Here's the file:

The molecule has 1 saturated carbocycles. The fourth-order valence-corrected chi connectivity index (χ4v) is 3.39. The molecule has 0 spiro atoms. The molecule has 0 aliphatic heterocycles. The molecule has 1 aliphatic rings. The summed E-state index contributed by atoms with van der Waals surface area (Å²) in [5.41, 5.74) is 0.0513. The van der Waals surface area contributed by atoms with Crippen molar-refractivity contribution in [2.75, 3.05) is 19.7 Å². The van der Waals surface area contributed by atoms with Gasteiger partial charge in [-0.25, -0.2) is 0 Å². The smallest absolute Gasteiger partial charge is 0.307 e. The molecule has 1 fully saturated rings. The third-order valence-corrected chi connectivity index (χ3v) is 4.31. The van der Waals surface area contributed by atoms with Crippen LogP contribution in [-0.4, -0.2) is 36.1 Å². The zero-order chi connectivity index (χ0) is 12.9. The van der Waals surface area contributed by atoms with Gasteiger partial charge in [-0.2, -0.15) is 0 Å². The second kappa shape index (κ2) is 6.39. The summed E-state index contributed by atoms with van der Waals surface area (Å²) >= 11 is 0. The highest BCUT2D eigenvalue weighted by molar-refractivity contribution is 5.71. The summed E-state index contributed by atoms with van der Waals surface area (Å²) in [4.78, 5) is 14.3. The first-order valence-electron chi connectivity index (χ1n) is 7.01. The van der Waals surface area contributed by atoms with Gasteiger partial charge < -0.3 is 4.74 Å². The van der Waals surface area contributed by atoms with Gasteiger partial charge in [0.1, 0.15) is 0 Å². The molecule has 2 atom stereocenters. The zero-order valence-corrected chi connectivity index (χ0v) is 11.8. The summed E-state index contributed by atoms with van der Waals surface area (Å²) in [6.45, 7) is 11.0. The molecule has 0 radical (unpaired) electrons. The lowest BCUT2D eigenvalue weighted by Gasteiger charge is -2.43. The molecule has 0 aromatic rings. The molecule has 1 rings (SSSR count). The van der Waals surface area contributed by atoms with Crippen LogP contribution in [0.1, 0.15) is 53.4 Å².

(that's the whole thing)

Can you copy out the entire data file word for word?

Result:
The molecule has 1 saturated carbocycles. The fourth-order valence-corrected chi connectivity index (χ4v) is 3.39. The molecule has 0 spiro atoms. The molecule has 0 aliphatic heterocycles. The molecule has 1 aliphatic rings. The summed E-state index contributed by atoms with van der Waals surface area (Å²) in [5.41, 5.74) is 0.0513. The van der Waals surface area contributed by atoms with Crippen molar-refractivity contribution in [2.75, 3.05) is 19.7 Å². The van der Waals surface area contributed by atoms with Gasteiger partial charge in [-0.25, -0.2) is 0 Å². The smallest absolute Gasteiger partial charge is 0.307 e. The molecule has 1 fully saturated rings. The third-order valence-corrected chi connectivity index (χ3v) is 4.31. The van der Waals surface area contributed by atoms with Crippen LogP contribution in [-0.4, -0.2) is 36.1 Å². The zero-order chi connectivity index (χ0) is 12.9. The van der Waals surface area contributed by atoms with Gasteiger partial charge in [-0.2, -0.15) is 0 Å². The second kappa shape index (κ2) is 6.39. The summed E-state index contributed by atoms with van der Waals surface area (Å²) >= 11 is 0. The highest BCUT2D eigenvalue weighted by molar-refractivity contribution is 5.71. The summed E-state index contributed by atoms with van der Waals surface area (Å²) in [4.78, 5) is 14.3. The first-order valence-electron chi connectivity index (χ1n) is 7.01. The van der Waals surface area contributed by atoms with Gasteiger partial charge < -0.3 is 4.74 Å². The van der Waals surface area contributed by atoms with Gasteiger partial charge in [0.1, 0.15) is 0 Å². The molecule has 2 atom stereocenters. The zero-order valence-corrected chi connectivity index (χ0v) is 11.8. The summed E-state index contributed by atoms with van der Waals surface area (Å²) in [6.45, 7) is 11.0. The molecule has 0 radical (unpaired) electrons. The lowest BCUT2D eigenvalue weighted by Gasteiger charge is -2.43. The molecule has 0 aromatic rings. The molecule has 1 rings (SSSR count). The van der Waals surface area contributed by atoms with Crippen LogP contribution in [0.1, 0.15) is 53.4 Å².